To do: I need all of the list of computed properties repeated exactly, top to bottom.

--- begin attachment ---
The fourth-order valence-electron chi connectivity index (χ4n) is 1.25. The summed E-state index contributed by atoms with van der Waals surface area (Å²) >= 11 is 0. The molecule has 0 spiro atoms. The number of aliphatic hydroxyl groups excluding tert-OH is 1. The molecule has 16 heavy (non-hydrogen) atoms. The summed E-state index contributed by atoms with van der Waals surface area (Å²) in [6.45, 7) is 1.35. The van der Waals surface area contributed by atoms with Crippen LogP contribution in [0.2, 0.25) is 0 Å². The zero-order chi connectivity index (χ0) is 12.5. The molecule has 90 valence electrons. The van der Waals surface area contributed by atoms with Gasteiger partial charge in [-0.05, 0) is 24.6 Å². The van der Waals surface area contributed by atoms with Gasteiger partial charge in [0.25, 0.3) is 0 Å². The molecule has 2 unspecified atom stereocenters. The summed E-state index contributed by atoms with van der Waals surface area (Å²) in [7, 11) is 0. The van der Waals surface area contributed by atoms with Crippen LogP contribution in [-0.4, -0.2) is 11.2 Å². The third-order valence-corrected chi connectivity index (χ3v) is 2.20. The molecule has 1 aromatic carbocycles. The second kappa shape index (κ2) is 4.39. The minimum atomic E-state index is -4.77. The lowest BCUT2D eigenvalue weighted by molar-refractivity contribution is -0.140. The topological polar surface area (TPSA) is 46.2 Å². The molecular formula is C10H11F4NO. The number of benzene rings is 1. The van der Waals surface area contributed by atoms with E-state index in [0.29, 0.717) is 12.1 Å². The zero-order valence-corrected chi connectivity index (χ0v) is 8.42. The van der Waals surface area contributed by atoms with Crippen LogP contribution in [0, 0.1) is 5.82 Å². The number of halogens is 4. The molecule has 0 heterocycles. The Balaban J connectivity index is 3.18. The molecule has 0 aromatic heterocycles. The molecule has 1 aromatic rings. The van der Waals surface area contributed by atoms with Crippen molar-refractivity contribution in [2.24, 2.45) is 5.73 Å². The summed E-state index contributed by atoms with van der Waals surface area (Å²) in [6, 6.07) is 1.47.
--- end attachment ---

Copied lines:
The fourth-order valence-electron chi connectivity index (χ4n) is 1.25. The summed E-state index contributed by atoms with van der Waals surface area (Å²) >= 11 is 0. The molecule has 0 spiro atoms. The number of aliphatic hydroxyl groups excluding tert-OH is 1. The molecule has 16 heavy (non-hydrogen) atoms. The summed E-state index contributed by atoms with van der Waals surface area (Å²) in [6.45, 7) is 1.35. The van der Waals surface area contributed by atoms with Crippen LogP contribution in [0.2, 0.25) is 0 Å². The zero-order chi connectivity index (χ0) is 12.5. The molecule has 90 valence electrons. The van der Waals surface area contributed by atoms with Gasteiger partial charge in [-0.05, 0) is 24.6 Å². The van der Waals surface area contributed by atoms with Gasteiger partial charge in [0.25, 0.3) is 0 Å². The molecule has 2 unspecified atom stereocenters. The summed E-state index contributed by atoms with van der Waals surface area (Å²) in [7, 11) is 0. The van der Waals surface area contributed by atoms with Crippen LogP contribution in [-0.4, -0.2) is 11.2 Å². The third-order valence-corrected chi connectivity index (χ3v) is 2.20. The molecule has 1 aromatic carbocycles. The second kappa shape index (κ2) is 4.39. The minimum atomic E-state index is -4.77. The lowest BCUT2D eigenvalue weighted by molar-refractivity contribution is -0.140. The topological polar surface area (TPSA) is 46.2 Å². The molecular formula is C10H11F4NO. The number of benzene rings is 1. The van der Waals surface area contributed by atoms with E-state index in [0.29, 0.717) is 12.1 Å². The zero-order valence-corrected chi connectivity index (χ0v) is 8.42. The van der Waals surface area contributed by atoms with Crippen LogP contribution in [0, 0.1) is 5.82 Å². The number of halogens is 4. The molecule has 0 heterocycles. The Balaban J connectivity index is 3.18. The molecule has 0 aromatic heterocycles. The molecule has 1 aromatic rings. The van der Waals surface area contributed by atoms with Crippen molar-refractivity contribution in [2.24, 2.45) is 5.73 Å². The summed E-state index contributed by atoms with van der Waals surface area (Å²) in [6, 6.07) is 1.47.